Always be cautious when you are approaching another dog. Sure, you know your own pet’s temper, but he’s not the only participant. The wisest choice is to ask the other owner whether it’s safe to approach. Don’t forget to read the dogs’ cues: unless you think the situation is entirely safe, walk away calmly but firmly before conflict arises.

6. Prevent traffic accidents

Keeping an eye on your pet is not always easy, especially if you enjoy going for walks after dark. To protect him from traffic accidents, consider getting an LED light or reflective collar and leash that will make your dog visible at night. When you are walking by a busy road, always have your dog walk on the outside. That way there is less of a chance he will run into traffic and get hit.

7. Don’t let him eat poop

While it seems gross and incomprehensible to us, dogs often sniff or eat another animals’ poop. Seeing how their senses of scent and taste are their primary sources of information, it’s clear that they do this in order to find out more about whoever left the smelly package behind. However, this is a behavior that you should discourage. Another dog’s feces could easily be carriers of various diseases and parasites, such as hookworms or salmonella. Also, be a responsible owner, and always pick up your own pet’s feces.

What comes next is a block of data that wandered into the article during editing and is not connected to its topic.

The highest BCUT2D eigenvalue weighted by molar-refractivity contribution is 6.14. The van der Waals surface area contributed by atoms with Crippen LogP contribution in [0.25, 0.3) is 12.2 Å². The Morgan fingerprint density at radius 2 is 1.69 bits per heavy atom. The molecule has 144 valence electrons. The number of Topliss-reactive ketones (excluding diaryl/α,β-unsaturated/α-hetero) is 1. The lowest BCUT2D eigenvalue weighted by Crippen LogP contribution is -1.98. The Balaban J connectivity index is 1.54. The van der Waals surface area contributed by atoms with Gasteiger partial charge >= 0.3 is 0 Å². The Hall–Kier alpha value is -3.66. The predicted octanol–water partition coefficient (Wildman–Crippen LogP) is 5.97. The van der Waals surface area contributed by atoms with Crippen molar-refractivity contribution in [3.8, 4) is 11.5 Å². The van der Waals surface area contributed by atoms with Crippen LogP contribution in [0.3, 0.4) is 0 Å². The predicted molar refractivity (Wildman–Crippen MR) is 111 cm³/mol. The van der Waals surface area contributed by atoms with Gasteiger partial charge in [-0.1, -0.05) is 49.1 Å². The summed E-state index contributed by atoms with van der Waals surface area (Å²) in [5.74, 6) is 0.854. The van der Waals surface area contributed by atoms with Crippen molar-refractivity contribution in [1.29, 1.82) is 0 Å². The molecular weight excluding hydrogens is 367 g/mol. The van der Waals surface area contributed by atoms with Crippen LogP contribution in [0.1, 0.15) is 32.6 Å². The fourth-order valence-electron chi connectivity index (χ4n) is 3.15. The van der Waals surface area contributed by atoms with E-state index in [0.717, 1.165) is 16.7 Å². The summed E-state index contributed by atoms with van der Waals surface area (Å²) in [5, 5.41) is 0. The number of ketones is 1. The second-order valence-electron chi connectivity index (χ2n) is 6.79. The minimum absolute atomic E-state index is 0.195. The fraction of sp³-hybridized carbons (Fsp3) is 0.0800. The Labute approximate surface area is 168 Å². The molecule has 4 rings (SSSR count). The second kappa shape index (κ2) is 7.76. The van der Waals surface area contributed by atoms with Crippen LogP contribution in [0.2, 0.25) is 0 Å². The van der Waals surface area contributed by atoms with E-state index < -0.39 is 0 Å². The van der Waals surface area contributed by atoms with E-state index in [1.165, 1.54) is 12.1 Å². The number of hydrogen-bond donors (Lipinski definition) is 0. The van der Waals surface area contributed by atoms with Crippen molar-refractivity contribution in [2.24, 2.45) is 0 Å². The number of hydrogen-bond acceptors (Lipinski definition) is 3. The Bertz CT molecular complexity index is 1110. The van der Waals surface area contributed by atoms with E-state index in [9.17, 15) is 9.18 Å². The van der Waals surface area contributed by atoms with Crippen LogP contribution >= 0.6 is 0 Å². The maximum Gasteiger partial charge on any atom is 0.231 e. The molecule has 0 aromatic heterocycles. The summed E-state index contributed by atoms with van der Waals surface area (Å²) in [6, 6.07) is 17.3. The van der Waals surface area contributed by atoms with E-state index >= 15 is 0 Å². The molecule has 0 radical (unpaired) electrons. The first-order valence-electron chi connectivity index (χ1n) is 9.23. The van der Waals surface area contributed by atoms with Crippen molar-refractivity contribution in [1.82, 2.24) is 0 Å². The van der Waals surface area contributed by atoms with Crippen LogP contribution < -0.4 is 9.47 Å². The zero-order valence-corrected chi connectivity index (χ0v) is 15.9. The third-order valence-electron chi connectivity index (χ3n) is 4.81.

8. Watch out for winter dangers

Out of all the seasons, winter is the trickiest when it comes to dog walks. If you enjoy hiking in areas with ponds or lakes, don’t let your dogs go near them even if the water seems frozen solid. The ice could crack and your pet could end up in the water. If, on the other hand, you live in an urban area, your dog’s paws are likely to be exposed to salt, antifreeze and other chemicals. Always wash their paws with warm water when you come back home.

9. Don’t lose your pooch

Other dogs are far from the only problem that can arise during a walk. You never know when your puppy might get scared or just disoriented and get lost. This happens particularly often during the winter because snow can make orientation problematic. Luckily, nowadays there are very convenient trackers and GPS collars for dogs that will help you locate your pet if he gets lost. At the very least, make sure that he always has his ID tags on whenever you leave the house, even if you don’t mean to go very far.

10. Keep him hydrated

If it’s very warm outside, or if you’re planning a long walk, make sure you always bring water – both for yourself, and for your pet. Unlike us, dogs don’t sweat, but rather cool down through panting. This means that they aren’t as good at regulating their bodily temperature. Drinking plenty of water will help them keep hydrated and burn their energy more efficiently.

11. Bring distractions

In case your puppy gets overly excited easily, you need a tool to distract him from a potentially dangerous situation. Bringing a bag of his favorite treats should do the trick. Just use a few if you need to regain his focus.

Regular daily walks are key for your pet’s well-being. Responsible behavior should always be a part of this wonderful routine, so that both you and your dog can enjoy every minute of it.